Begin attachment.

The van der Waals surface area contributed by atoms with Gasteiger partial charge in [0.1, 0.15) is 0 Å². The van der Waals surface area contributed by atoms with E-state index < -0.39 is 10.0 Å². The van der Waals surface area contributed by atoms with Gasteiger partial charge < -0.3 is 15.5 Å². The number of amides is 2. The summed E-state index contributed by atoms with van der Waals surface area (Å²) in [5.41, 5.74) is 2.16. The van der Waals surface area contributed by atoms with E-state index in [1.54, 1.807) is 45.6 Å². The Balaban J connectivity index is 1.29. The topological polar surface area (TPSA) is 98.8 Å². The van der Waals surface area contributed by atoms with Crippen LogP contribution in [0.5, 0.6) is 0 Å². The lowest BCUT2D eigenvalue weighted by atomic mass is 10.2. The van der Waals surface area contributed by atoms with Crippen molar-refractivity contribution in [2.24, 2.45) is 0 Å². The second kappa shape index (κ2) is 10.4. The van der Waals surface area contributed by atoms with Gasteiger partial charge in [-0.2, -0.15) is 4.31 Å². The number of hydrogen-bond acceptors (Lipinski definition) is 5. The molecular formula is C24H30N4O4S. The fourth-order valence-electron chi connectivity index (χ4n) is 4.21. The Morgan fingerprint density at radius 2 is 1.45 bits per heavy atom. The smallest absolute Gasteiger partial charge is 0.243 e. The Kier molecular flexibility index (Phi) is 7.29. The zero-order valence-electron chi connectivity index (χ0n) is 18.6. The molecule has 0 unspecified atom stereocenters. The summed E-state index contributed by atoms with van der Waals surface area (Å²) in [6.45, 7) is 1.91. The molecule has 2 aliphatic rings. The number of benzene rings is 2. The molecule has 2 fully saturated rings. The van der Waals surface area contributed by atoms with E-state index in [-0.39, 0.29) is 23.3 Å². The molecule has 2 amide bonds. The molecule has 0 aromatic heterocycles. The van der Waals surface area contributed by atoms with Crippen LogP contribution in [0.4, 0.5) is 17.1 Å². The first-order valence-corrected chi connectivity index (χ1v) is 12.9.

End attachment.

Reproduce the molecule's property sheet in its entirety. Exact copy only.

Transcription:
The van der Waals surface area contributed by atoms with Gasteiger partial charge in [0.1, 0.15) is 0 Å². The van der Waals surface area contributed by atoms with E-state index < -0.39 is 10.0 Å². The van der Waals surface area contributed by atoms with Gasteiger partial charge < -0.3 is 15.5 Å². The number of amides is 2. The summed E-state index contributed by atoms with van der Waals surface area (Å²) in [5.41, 5.74) is 2.16. The van der Waals surface area contributed by atoms with E-state index in [1.54, 1.807) is 45.6 Å². The Balaban J connectivity index is 1.29. The topological polar surface area (TPSA) is 98.8 Å². The van der Waals surface area contributed by atoms with Crippen LogP contribution in [0.5, 0.6) is 0 Å². The lowest BCUT2D eigenvalue weighted by atomic mass is 10.2. The van der Waals surface area contributed by atoms with Crippen molar-refractivity contribution in [2.24, 2.45) is 0 Å². The second kappa shape index (κ2) is 10.4. The van der Waals surface area contributed by atoms with Gasteiger partial charge in [-0.2, -0.15) is 4.31 Å². The number of hydrogen-bond acceptors (Lipinski definition) is 5. The molecular formula is C24H30N4O4S. The fourth-order valence-electron chi connectivity index (χ4n) is 4.21. The Morgan fingerprint density at radius 2 is 1.45 bits per heavy atom. The smallest absolute Gasteiger partial charge is 0.243 e. The Kier molecular flexibility index (Phi) is 7.29. The zero-order valence-electron chi connectivity index (χ0n) is 18.6. The molecule has 0 unspecified atom stereocenters. The summed E-state index contributed by atoms with van der Waals surface area (Å²) in [6.45, 7) is 1.91. The molecule has 2 aliphatic rings. The number of benzene rings is 2. The molecule has 2 fully saturated rings. The van der Waals surface area contributed by atoms with E-state index in [-0.39, 0.29) is 23.3 Å². The molecule has 2 amide bonds. The molecule has 0 aromatic heterocycles. The van der Waals surface area contributed by atoms with Crippen LogP contribution in [0.4, 0.5) is 17.1 Å². The first-order valence-corrected chi connectivity index (χ1v) is 12.9.